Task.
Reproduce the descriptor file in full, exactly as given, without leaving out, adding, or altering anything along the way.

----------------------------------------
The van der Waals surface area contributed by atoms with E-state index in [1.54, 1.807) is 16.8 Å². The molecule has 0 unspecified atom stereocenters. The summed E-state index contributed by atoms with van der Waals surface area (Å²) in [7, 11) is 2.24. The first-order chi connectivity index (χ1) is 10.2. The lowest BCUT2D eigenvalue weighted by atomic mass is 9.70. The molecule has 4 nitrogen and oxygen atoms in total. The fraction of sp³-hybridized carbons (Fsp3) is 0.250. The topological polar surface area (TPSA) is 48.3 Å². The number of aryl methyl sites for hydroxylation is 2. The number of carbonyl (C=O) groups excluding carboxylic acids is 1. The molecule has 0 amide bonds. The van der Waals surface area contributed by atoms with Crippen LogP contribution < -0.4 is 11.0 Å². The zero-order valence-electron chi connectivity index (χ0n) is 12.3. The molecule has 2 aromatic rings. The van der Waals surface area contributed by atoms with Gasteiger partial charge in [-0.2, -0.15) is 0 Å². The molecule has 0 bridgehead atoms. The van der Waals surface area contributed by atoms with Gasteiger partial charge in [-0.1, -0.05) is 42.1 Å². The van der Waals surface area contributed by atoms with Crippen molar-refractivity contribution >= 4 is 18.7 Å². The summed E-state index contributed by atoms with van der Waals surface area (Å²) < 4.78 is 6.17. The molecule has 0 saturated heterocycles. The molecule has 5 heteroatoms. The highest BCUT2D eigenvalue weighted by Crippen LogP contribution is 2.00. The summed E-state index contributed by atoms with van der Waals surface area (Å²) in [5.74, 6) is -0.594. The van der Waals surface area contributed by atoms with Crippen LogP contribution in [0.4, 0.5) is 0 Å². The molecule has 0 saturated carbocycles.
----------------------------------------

The van der Waals surface area contributed by atoms with E-state index in [1.54, 1.807) is 16.8 Å². The molecule has 0 unspecified atom stereocenters. The summed E-state index contributed by atoms with van der Waals surface area (Å²) in [7, 11) is 2.24. The first-order chi connectivity index (χ1) is 10.2. The lowest BCUT2D eigenvalue weighted by atomic mass is 9.70. The molecule has 4 nitrogen and oxygen atoms in total. The fraction of sp³-hybridized carbons (Fsp3) is 0.250. The topological polar surface area (TPSA) is 48.3 Å². The number of aryl methyl sites for hydroxylation is 2. The number of carbonyl (C=O) groups excluding carboxylic acids is 1. The molecule has 0 amide bonds. The van der Waals surface area contributed by atoms with Crippen LogP contribution < -0.4 is 11.0 Å². The zero-order valence-electron chi connectivity index (χ0n) is 12.3. The molecule has 2 aromatic rings. The van der Waals surface area contributed by atoms with Gasteiger partial charge in [-0.2, -0.15) is 0 Å². The molecule has 0 bridgehead atoms. The van der Waals surface area contributed by atoms with Gasteiger partial charge in [-0.1, -0.05) is 42.1 Å². The van der Waals surface area contributed by atoms with Crippen molar-refractivity contribution >= 4 is 18.7 Å². The summed E-state index contributed by atoms with van der Waals surface area (Å²) < 4.78 is 6.17. The molecule has 0 saturated heterocycles. The molecule has 5 heteroatoms. The highest BCUT2D eigenvalue weighted by Crippen LogP contribution is 2.00. The summed E-state index contributed by atoms with van der Waals surface area (Å²) in [5.74, 6) is -0.594. The van der Waals surface area contributed by atoms with Crippen LogP contribution in [0.4, 0.5) is 0 Å². The molecule has 0 saturated carbocycles.